- Refurbished interiors in the dining halls and student rooms upstairs, upgraded for life safety and security systems throughout.
- New and refurbished windows.
- An accessible entrance with a ramp and auto-open doors.
All of this will occur with careful attention to preserving important historic details while modernizing the comfort and functionality of the building. The project will also make Alumnae Hall environmentally sustainable, earning at least silver LEED certification.
Renaissance is Expensive
We must be honest and direct: the renovation of Alumnae Hall is the most expensive project yet – $45 million is the estimated cost in today’s dollars. We have spent two years reviewing and testing all of the costs in the concept design, and the number keeps coming to the same price tag.
How will Trinity afford this large financial endeavor?
We need your help. We are launching a $30 million campaign for the Renaissance of Alumnae Hall, and we must raise most of that before we can pursue a loan for the balance of the cost. We are confident that we can do this – our Second Century campaign closed at $32 million in 2018. So far, since 2018 in the Renaissance Campaign for the 125th Anniversary, we have raised almost that much for other priorities – scholarships, programs, endowment. Our fund raising has been strong, our benefactors most generous.
Now, we ask our alumnae and benefactors to consider new and significant gifts to the Alumnae Hall Renaissance to mark Trinity’s 125th Anniversary in the most tangible way. We ask our alumnae to consider the very name of this great building – Alumnae Hall – and we ask you to help renew and sustain her for future generations of students. We have several naming opportunities that include the dining halls, student rooms, atrium and the terrace. Learn more about naming opportunities for Alumnae Hall.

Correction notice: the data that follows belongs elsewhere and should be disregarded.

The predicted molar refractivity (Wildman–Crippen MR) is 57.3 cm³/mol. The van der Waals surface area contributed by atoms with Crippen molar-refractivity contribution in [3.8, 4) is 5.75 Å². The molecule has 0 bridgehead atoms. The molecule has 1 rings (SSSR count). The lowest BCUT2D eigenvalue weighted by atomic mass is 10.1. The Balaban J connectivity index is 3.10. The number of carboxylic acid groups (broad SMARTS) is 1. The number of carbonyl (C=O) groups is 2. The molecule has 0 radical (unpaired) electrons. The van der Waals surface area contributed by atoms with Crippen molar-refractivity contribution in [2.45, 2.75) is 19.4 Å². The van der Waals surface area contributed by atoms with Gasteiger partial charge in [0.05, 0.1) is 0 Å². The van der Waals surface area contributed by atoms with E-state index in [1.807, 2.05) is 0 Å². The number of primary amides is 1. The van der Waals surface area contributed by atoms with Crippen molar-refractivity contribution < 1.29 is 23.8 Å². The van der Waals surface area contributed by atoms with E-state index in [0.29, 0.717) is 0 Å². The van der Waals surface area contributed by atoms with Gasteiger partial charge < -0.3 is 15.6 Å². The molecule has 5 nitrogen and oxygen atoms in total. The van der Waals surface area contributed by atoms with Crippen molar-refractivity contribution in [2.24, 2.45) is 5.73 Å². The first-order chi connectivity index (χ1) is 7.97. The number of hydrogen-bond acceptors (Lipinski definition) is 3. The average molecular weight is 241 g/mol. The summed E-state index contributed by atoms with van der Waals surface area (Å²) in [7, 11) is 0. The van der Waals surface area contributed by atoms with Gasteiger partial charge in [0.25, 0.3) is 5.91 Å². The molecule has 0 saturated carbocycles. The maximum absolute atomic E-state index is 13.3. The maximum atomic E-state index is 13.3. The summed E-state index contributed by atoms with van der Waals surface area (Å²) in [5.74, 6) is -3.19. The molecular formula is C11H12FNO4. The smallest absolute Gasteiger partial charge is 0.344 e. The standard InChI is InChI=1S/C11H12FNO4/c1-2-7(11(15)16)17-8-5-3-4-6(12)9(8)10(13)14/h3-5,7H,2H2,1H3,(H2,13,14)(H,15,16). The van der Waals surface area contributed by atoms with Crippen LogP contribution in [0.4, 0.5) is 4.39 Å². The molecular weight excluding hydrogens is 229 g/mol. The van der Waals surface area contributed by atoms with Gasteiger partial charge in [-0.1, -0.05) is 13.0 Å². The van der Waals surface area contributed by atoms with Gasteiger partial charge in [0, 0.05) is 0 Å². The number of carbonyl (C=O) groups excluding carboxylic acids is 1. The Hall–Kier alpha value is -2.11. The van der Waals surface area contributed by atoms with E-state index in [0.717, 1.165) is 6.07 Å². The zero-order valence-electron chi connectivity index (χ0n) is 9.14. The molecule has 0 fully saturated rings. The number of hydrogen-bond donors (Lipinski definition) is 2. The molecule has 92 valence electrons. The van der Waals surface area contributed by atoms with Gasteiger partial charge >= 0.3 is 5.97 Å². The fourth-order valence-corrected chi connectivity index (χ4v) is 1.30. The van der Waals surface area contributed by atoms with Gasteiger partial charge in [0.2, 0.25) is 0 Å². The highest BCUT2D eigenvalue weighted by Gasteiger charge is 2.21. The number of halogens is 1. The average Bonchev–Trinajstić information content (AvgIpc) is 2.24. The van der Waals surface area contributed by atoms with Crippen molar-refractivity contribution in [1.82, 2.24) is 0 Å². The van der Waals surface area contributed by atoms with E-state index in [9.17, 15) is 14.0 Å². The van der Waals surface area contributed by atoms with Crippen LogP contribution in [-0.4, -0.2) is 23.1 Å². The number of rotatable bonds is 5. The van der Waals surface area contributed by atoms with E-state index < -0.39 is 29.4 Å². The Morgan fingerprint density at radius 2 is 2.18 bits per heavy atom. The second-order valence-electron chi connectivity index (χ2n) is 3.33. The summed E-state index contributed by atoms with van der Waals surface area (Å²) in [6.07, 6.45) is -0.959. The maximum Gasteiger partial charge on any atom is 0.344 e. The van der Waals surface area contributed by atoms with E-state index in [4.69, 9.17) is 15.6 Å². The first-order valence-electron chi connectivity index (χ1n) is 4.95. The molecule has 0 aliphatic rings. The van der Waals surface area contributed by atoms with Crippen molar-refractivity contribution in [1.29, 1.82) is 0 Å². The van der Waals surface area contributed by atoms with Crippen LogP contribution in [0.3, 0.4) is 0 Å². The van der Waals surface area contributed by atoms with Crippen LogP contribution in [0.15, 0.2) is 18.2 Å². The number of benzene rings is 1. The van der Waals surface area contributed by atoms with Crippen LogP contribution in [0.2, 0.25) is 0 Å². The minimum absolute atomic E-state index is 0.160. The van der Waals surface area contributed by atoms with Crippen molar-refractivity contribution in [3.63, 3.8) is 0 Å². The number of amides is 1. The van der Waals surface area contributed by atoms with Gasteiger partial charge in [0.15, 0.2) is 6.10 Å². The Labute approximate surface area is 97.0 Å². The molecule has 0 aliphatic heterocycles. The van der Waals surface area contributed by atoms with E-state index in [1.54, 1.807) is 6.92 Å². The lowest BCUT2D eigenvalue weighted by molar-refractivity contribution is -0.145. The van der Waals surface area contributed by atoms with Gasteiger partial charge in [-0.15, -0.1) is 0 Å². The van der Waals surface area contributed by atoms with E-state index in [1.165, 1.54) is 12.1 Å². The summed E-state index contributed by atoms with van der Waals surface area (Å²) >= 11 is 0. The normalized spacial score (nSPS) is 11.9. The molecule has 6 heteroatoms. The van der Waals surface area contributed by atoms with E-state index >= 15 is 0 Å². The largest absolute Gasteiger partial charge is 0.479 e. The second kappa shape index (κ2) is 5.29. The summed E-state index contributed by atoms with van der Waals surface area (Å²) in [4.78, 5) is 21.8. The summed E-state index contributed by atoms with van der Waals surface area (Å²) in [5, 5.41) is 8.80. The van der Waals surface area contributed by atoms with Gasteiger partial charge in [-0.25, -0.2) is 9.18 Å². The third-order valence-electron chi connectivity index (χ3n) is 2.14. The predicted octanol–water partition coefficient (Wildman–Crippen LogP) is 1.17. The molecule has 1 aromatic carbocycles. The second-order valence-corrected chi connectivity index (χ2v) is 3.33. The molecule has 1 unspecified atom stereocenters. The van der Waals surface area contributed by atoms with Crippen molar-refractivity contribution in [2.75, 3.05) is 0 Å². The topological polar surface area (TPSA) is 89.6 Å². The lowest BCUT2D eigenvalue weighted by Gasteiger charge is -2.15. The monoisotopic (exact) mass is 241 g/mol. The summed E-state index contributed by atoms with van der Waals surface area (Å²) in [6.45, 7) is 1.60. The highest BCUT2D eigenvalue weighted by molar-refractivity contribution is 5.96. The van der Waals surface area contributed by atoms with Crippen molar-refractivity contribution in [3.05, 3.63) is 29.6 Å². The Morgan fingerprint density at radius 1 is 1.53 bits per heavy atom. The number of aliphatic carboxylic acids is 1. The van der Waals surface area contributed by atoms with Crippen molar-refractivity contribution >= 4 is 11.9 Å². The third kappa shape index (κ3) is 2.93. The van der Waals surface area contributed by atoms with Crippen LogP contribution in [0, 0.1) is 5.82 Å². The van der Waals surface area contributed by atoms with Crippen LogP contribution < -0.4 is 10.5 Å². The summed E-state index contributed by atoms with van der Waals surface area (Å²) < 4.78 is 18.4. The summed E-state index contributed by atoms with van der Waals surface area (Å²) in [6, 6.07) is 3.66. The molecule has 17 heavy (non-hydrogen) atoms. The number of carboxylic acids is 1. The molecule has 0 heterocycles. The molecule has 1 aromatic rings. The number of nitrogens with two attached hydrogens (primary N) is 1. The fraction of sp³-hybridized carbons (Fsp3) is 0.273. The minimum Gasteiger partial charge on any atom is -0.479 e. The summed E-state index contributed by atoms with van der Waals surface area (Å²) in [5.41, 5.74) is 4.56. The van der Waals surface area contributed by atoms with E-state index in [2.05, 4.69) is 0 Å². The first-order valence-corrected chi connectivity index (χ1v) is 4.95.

We are eager to talk with you about your interest in helping to renew, revitalize, re-imagine Alumnae Hall. You are welcome to contact me at any time (email@example.com), or contact Patrick Kellogg, Vice President for Development (firstname.lastname@example.org, 202-884-9721).
We invite you to learn more about this signature Alumnae Hall project here, including the Renaissance Campaign, the full prospectus and naming opportunities, and learn more about Trinity’s 125th Anniversary Celebration here, including a calendar of events.
Thank you for your interest and your generous support.
President Patricia McGuire ’74
Alumnae Hall Renaissance: Re-imagining Historic Spaces for New Generations. As the signature building project of our 125th Anniversary Campaign, we aim to raise a minimum of $30 million to renovate this beautiful, historic building to become a modern campus center that our students, faculty, staff, alumnae and alumni and visitors can enjoy.
Trinity Media Contact: Ann Pauley, Media Relations, email@example.com